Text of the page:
1950 - The next stage of Socialism
The secret conference of the National Council of Labour this weekend is producing the usual crop of inside anticipations and well-informed disclosures of dissension. This intense interest in a conference devoted to Socialist policy is an unconscious tribute to the Labour Party. No one can get very excited when Conservative policy is discussed; for Mr Churchill and his colleagues, policy merely means an election programme, and all they argue about is how many items of Socialist clothing it is expedient to borrow in order to recapture power. After five years of Labour Government, the protagonists of a return to undiluted "free" enterprise have become a completely insignificant clique. That Sir Waldron Smithers, who after all is preaching the Conservative orthodoxy of twenty years ago, should now be ridiculed by his leaders only indicates the triumph of Socialist ideas since 1945.
But this triumph has its dangers. The Labour Party has accomplished all and more than all of the reforms which were envisaged when it was reconstituted in 1918. Like the Liberals in 1910, it has exhausted its mandate, and the question arises - what next? An answer cannot be found either by recourse to party oracles or by calling on the spirits of Keir Hardie and Robert Blatchford. The next stage of Socialism must be firmly based on the practical requirements of 1950.
What are those requirements? To discover them, we must realise that the Parliamentary deadlock is not an accident but the result of the failure of the momentum which carried Labour to victory in 1945. If that momentum is not regained, an actual coalition, or more probably a coalition policy executed by a Government without an effective majority will be the result of the next election. In that case, the historic role of the Labour Party will have been completed and it will go the way of the Liberals before it.
The aim of the conference at Beatrice Webb House must be to work out a policy which will regain the momentum of Socialist change. A Left-wing party cannot survive by squatting timidly on the status quo. In order to win, it must not avoid the awkward issues but be ready to risk defeat by challenging the electorate to face them.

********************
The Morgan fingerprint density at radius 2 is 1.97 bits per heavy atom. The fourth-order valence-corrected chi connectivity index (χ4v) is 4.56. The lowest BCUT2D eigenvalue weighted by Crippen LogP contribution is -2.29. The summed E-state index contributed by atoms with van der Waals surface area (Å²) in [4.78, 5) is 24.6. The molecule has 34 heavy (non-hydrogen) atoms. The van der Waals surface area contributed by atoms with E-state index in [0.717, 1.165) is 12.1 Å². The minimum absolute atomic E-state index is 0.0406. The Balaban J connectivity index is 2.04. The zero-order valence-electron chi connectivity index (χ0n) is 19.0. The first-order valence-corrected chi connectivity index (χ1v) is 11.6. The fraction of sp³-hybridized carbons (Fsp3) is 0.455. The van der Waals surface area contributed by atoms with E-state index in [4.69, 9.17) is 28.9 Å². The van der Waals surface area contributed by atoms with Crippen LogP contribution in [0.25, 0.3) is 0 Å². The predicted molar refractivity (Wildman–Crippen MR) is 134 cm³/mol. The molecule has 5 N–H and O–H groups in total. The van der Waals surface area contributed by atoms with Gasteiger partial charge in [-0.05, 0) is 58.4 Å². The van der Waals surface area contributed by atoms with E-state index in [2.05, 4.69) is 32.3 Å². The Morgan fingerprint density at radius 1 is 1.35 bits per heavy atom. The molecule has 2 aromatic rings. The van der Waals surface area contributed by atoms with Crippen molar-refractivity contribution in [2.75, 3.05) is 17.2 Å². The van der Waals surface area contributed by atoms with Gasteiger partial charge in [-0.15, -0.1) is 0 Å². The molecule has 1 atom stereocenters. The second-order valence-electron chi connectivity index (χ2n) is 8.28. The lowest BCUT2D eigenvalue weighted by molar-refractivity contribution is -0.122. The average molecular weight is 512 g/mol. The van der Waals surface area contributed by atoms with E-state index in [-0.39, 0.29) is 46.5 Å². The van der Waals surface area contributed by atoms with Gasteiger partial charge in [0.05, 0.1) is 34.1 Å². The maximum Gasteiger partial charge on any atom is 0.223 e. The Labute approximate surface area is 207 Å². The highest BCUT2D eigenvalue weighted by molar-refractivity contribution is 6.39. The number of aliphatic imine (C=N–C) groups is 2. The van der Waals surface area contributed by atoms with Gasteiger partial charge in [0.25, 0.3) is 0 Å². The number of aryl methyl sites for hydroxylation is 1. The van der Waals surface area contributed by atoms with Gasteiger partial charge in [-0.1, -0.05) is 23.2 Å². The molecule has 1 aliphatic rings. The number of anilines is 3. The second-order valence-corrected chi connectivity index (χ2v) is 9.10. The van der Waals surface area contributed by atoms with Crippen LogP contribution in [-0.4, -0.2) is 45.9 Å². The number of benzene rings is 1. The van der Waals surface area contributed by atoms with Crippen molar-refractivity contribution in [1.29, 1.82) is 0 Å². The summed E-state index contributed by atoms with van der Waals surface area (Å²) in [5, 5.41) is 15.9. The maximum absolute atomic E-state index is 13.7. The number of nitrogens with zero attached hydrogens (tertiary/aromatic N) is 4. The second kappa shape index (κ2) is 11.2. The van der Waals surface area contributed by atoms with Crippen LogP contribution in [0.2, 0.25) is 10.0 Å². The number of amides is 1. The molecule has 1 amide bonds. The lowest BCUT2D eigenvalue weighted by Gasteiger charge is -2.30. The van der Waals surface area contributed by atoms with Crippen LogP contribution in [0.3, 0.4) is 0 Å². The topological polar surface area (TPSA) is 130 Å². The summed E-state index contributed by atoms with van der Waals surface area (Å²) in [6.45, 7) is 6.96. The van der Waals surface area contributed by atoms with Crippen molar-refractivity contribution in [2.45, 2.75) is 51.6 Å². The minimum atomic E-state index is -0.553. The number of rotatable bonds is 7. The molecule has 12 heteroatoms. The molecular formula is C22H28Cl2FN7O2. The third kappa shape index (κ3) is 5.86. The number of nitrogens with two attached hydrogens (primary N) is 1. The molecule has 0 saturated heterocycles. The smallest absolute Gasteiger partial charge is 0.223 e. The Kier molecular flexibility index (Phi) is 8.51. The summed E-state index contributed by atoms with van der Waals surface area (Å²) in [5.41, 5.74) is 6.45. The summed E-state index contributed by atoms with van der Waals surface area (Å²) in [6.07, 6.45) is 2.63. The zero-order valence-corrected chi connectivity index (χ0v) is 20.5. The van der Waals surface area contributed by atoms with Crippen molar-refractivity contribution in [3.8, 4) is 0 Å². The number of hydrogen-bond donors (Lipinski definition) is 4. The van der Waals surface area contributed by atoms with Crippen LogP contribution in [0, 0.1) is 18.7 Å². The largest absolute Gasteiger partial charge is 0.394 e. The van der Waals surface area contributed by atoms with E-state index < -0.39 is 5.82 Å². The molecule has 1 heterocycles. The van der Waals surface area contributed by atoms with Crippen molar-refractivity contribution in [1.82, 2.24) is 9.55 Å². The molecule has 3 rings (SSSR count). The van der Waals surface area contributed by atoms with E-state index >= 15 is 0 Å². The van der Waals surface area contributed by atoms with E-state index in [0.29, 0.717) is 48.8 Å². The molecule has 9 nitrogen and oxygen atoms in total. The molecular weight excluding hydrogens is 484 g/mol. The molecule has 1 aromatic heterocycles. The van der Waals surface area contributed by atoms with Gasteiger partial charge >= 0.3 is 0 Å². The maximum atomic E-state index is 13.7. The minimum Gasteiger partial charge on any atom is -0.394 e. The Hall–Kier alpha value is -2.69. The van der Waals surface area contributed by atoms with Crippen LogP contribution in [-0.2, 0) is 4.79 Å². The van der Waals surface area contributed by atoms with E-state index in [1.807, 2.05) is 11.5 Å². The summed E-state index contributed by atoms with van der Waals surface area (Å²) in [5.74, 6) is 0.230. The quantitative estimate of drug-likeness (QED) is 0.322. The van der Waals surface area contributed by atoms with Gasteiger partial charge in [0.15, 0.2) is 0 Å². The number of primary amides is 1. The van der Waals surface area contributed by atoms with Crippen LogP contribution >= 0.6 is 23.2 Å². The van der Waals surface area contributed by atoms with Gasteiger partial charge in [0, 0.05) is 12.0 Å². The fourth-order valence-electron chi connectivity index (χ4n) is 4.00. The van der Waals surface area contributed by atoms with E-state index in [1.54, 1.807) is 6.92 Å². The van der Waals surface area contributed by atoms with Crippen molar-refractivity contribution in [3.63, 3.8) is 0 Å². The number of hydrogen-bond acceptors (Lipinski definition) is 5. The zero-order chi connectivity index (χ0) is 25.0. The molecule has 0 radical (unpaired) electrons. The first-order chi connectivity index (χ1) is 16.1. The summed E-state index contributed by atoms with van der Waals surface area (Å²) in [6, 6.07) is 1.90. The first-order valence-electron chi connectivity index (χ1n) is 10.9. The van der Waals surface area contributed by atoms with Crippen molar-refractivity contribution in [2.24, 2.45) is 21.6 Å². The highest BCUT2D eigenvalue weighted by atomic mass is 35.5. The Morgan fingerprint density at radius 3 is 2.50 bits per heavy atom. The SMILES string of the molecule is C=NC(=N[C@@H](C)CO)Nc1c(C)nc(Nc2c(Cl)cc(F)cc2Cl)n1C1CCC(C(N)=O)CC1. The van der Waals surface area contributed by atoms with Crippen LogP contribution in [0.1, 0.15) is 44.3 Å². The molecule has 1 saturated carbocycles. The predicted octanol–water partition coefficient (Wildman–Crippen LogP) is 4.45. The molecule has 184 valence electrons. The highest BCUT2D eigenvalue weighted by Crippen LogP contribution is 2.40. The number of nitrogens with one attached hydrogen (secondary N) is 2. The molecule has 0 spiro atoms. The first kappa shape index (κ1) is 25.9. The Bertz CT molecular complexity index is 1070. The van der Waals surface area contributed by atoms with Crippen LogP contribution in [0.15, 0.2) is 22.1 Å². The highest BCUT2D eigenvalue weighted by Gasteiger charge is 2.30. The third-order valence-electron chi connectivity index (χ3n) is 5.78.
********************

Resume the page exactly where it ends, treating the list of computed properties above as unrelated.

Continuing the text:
This does not mean merely advocating another and bigger dose of nationalisation. We have argued frequently in this journal that the greatest weakness of British Socialism has been its facile identification of socialisation with nationalisation. The futility of this is proved by the present state of the nationalised industries. The first task of the conference, therefore, will be to view the nationalised industries not as ends in themselves but as instruments of Socialist planning. If it does this, the conference will be forced to demand drastic changes in their present organisation and to realise that - once steel and water have been taken over - further nationalisation of whole industries is irrelevant to the task of the next five years.
Mr Bevan believes that a retreat on this issue would be interpreted as a sign of weakness. It certainly would be, if it were the central feature of the electoral programme. But there is no reason why this should happen if other forms of socialisation, more relevant to our present needs, are given the prominence which nationalisation enjoyed in Let Us Face the Future. These other forms include competitive public enterprise, designed to break monopoly; an extension of municipal enterprise, possible only after a drastic reconstruction of local government; and new developments in Co-operation which could be expected to begin the job of reorganising the distributive trades.
But when all this has been discussed, the central issue will still be untouched. A Socialist full employment policy is impossible, in the long run, without a policy for profits and wages. Neither extensions of nationalisation nor other forms of Socialist public enterprise are any substitute for this. In order to move forward from the present Welfare State, a Keynesian variant of capitalism, to a real Socialist society, we must be prepared to plan the distribution of the national income. The difficulties in the way are obvious enough; it is a great deal easier to nationalise an industry by Act of Parliament than it is to "socialise" either wages or profits. But we believe that British Labour will only regain its momentum if it sets its hand to this task.